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Does Pain and Suffering Include Emotional Distress?

If you experience mental distress or trauma after a car accident, you may be able to recover compensation for emotional distress as part of your pain and suffering damages.

Noneconomic damages, such as emotional distress, can greatly vary from case to case. Emotional distress damages are typically only awarded in cases of severe injuries.

Read on to find out how pain and suffering emotional distress damages work in personal injury cases.

What Is Emotional Distress?

"Pain and suffering" refers to physical pain and emotional distress that you experience from an accident. As a part of pain and suffering damages, emotional distress (also called mental anguish) is when someone's actions cause you to suffer mental harm, such as:

Pain, such as headaches or body aches, is not considered emotional distress.

To have a valid emotional distress claim, you must show:

  • The distress is more than fleeting
  • The defendant's conduct caused the distress
  • The distress is medically significant

Most states also require you to prove physical injuries related to your emotional distress.

While emotional distress can be considered pain and suffering, it can also be brought up in other ways.

Intentional Infliction of Emotional Distress

This is a tort action where a person intentionally causes distress of substantial or enduring quality that no reasonable person should be expected to endure. The person must know or suspect that you would be subject to such emotional distress as a result of their conduct.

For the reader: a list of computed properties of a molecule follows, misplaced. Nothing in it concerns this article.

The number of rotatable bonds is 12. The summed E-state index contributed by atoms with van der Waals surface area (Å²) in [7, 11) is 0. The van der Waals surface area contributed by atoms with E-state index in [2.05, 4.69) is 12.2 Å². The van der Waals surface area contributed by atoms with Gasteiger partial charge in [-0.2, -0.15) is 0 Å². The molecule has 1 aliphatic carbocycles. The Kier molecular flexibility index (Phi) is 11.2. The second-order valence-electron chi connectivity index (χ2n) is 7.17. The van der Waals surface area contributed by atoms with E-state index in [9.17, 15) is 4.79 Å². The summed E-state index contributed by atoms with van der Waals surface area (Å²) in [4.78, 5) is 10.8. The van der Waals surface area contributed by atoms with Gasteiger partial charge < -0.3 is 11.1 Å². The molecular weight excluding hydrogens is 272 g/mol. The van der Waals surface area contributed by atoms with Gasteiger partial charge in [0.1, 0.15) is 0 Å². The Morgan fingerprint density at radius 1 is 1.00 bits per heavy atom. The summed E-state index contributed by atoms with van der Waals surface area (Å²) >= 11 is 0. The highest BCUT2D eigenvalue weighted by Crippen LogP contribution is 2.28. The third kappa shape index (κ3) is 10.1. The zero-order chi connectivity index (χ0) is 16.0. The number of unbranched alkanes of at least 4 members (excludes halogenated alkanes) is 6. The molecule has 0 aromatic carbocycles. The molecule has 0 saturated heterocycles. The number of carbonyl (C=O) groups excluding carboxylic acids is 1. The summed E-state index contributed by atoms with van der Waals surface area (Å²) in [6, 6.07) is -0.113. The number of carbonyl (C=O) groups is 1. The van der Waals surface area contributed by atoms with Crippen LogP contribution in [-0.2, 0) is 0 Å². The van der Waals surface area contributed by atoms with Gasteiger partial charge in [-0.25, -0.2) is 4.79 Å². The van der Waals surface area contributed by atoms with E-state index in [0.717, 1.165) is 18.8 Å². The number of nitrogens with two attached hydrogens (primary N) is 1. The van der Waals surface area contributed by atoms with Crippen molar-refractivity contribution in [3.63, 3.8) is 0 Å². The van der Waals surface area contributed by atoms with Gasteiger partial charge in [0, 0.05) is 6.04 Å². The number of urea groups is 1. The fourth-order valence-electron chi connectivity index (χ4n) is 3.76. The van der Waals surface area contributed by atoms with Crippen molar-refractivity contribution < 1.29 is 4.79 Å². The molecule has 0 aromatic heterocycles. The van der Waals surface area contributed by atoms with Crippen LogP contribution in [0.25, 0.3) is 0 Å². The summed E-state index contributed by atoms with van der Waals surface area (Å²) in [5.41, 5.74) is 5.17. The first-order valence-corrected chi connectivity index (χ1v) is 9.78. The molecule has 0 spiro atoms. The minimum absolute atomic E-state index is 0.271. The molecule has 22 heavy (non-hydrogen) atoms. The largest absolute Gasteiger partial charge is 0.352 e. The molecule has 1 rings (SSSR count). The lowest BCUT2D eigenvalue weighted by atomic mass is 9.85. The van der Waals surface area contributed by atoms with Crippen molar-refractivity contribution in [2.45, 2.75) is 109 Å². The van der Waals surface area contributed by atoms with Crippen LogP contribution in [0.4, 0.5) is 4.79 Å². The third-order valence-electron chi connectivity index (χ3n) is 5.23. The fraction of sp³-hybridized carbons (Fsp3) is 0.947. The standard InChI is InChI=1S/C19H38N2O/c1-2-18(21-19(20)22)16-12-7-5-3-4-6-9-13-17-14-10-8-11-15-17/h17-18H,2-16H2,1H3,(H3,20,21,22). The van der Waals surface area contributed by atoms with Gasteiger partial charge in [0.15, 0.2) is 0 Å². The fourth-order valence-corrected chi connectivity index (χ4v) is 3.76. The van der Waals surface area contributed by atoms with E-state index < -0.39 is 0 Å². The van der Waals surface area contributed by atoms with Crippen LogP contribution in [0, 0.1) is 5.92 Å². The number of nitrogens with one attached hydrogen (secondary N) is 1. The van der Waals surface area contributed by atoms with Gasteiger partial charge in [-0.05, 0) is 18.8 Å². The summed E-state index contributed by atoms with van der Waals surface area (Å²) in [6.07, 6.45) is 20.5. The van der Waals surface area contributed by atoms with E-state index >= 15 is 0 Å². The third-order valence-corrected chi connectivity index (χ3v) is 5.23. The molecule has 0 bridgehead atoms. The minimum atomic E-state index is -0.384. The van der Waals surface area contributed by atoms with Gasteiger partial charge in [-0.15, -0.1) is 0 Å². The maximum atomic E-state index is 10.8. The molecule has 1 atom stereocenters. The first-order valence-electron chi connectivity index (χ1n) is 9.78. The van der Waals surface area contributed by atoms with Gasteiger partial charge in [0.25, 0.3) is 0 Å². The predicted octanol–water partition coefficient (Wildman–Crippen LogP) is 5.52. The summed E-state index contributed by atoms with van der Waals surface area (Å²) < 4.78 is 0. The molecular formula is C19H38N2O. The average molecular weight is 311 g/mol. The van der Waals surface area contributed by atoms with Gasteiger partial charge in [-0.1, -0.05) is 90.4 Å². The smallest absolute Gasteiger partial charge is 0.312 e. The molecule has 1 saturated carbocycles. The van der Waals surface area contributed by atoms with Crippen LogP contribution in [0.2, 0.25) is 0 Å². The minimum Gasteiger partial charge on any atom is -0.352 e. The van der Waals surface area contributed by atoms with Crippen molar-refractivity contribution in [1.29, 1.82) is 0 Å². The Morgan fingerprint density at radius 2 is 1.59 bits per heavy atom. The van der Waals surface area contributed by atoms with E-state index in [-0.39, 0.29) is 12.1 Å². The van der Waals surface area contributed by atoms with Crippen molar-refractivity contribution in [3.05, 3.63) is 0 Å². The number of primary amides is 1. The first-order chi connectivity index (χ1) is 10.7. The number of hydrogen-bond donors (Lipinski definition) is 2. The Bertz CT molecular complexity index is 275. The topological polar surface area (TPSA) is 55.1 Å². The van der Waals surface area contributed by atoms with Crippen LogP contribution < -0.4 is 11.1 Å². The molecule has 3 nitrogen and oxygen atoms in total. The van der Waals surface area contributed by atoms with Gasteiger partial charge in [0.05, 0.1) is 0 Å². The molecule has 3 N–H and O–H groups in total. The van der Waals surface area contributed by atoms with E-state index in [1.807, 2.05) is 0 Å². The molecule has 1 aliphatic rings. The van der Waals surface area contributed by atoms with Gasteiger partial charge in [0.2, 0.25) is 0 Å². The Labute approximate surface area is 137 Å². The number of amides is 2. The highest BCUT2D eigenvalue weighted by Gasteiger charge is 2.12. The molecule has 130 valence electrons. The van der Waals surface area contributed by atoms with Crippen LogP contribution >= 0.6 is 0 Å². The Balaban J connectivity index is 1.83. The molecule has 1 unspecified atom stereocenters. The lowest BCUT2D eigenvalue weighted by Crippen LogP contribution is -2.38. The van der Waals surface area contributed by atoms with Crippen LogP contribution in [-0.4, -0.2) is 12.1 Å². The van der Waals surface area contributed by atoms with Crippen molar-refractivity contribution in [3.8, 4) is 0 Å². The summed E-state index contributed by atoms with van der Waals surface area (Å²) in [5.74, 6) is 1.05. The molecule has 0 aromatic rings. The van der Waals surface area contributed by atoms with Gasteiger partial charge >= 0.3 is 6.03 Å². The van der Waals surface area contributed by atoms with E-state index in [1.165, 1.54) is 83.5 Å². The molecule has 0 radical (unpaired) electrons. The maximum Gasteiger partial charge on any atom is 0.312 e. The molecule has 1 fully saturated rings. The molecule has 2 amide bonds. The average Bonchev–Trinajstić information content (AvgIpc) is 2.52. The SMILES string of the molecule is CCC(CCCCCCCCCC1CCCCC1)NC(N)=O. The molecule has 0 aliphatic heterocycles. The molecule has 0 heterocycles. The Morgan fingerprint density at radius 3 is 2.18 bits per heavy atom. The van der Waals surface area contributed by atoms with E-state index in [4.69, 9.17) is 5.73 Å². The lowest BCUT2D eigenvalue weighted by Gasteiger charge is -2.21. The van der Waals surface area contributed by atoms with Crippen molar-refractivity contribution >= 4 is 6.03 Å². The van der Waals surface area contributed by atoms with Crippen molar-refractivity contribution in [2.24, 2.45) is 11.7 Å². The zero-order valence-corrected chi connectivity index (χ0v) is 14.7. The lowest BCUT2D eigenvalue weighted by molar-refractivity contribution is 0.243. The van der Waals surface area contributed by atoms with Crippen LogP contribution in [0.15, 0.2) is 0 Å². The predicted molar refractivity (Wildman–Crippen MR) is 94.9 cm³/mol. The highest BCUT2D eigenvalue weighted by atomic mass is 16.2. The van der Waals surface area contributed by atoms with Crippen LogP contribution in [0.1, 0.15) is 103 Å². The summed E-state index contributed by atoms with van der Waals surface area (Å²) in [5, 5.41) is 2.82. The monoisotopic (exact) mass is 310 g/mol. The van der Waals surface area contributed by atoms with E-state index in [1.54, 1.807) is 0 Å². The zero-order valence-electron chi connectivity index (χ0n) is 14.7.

Negligent Infliction of Emotional Distress

This is when you suffer mental or emotional harm due to someone else's negligence. This distress can manifest as depression, anxiety, PTSD, and other psychological conditions. Medical documentation or testimony from mental health professionals is often required to substantiate these claims. There may also be requirements around the relationship between the plaintiff and defendant or the nature of the negligent act itself.

The "zone of danger" doctrine is a legal principle that allows individuals who were in immediate risk or danger of physical harm due to the defendant's negligence to seek compensation for the resulting emotional distress. This is so even if they did not suffer any physical injury themselves.

Under the zone of danger doctrine, a plaintiff must typically demonstrate the following elements to pursue a claim successfully:

  • Proximity to the danger: The plaintiff must establish that they were in close proximity to the scene of the accident or directly involved in the incident.
  • Fear for personal safety: The plaintiff must show that they genuinely feared for their own physical safety and that the fear was reasonable under the circumstances.
  • Causation: There must be a direct link between the defendant's negligent conduct and the plaintiff's emotional distress.
  • Objective manifestation of distress: The plaintiff needs to provide objective evidence of the emotional distress, such as medical records or expert testimony.

Loss of Consortium